Wednesday, January 26, 2011

Double Agents

No one can serve two masters. Either he will hate the one and love the other, or he will be devoted to the one and despise the other. You cannot serve both God and money.

-- Matthew 6:24

Maybe you’ve experienced (or are now going through) the discomfort and uncertainty of a job layoff or so-called corporate right-sizing. But if your career is at least a few years old, chances are that you’ve at some point gone job hunting on your own and landed a better position...and all while you were still earning a paycheck from your current company. You were the one who did the firing when you broke your big news to your boss. And if you followed accepted corporate protocol, you probably gave your employer a two weeks’ notice.

You were in the driver’s seat at that point. But still, it was likely an awkward situation - particularly if you were well-liked around the office. And odds are that you probably didn’t get much done during those final days on the job. Although you still appreciated your company and wanted it to succeed, you somehow felt out of place. Conversations with your co-workers became forced. And your efforts were sometimes half-hearted because you felt torn by your past accomplishments and your future endeavors.

Divided loyalties are uncomfortable when it comes to your career. But think about how they affect something that’s much more important: your spiritual life.

As Christ-followers, we’ve accepted God’s invitation to meet all our needs in every area of our lives. That covers deeply intimate issues involving our significance, happiness, value and self-worth. And let’s not forget our money and possessions. But deep down, too many of us would rather depend on our bank accounts, 401ks and job titles.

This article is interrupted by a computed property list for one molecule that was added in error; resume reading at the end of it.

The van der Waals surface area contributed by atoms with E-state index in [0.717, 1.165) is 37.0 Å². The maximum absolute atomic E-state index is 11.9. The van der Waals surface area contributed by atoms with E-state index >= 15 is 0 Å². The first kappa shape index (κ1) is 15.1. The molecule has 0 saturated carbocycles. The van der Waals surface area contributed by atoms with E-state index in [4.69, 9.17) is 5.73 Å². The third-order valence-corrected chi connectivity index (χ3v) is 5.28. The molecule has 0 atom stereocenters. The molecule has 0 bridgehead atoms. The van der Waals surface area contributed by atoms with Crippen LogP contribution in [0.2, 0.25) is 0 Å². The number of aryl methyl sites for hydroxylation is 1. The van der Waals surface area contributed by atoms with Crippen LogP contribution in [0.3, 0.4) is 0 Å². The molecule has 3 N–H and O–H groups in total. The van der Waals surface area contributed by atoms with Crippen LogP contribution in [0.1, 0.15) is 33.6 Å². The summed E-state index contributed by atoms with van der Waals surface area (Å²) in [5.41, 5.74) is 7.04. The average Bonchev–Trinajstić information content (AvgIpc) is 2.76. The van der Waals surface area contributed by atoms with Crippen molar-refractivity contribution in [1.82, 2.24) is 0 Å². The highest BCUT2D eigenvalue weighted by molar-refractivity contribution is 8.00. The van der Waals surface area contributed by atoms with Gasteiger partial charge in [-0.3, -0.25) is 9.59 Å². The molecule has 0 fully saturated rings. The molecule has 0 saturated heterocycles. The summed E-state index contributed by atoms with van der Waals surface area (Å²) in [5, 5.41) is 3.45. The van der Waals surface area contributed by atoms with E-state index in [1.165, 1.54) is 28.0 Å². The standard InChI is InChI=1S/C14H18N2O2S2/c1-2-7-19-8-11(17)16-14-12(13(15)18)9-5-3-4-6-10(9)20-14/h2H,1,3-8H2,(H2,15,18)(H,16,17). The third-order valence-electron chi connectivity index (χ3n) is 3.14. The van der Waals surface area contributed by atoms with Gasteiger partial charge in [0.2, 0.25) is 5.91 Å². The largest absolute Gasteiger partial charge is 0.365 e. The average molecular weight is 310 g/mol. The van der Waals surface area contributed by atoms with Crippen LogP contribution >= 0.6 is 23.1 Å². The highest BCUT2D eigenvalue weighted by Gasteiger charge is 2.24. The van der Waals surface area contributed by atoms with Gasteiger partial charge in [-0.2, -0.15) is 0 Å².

Unfortunately, money and possessions are often God’s greatest competitors for the loyalty of our hearts and minds. We think we can buy security and satisfaction, or even reach career milestones on our own merits. Our rationale is that if we’re doing OK on the job and there’s money in the bank, why should we depend on Him? That can be our mindset when we turn a good thing like money into a god thing. 

The fact is that what we do with our paychecks is a test of how well we use God’s blessings. And how we handle our finances is also an accurate barometer of our faith.

Our jobs, bank accounts, and health - those things in which we can mistakenly place our faith - can disappear overnight through either poor planning or unexpected circumstances. But the good news is that we worship a God who’s much greater than any natural disaster, economic downturn or international dispute. He literally spoke the universe into creation, formed great mountain ranges with His hands and parted the seas with a breath.

“Is anything too hard for the Lord?” asks the writer of Genesis, the first book of the Bible. As we peruse our bank statements, stock portfolios and resumes, it’s a question we would all do well to ask ourselves.

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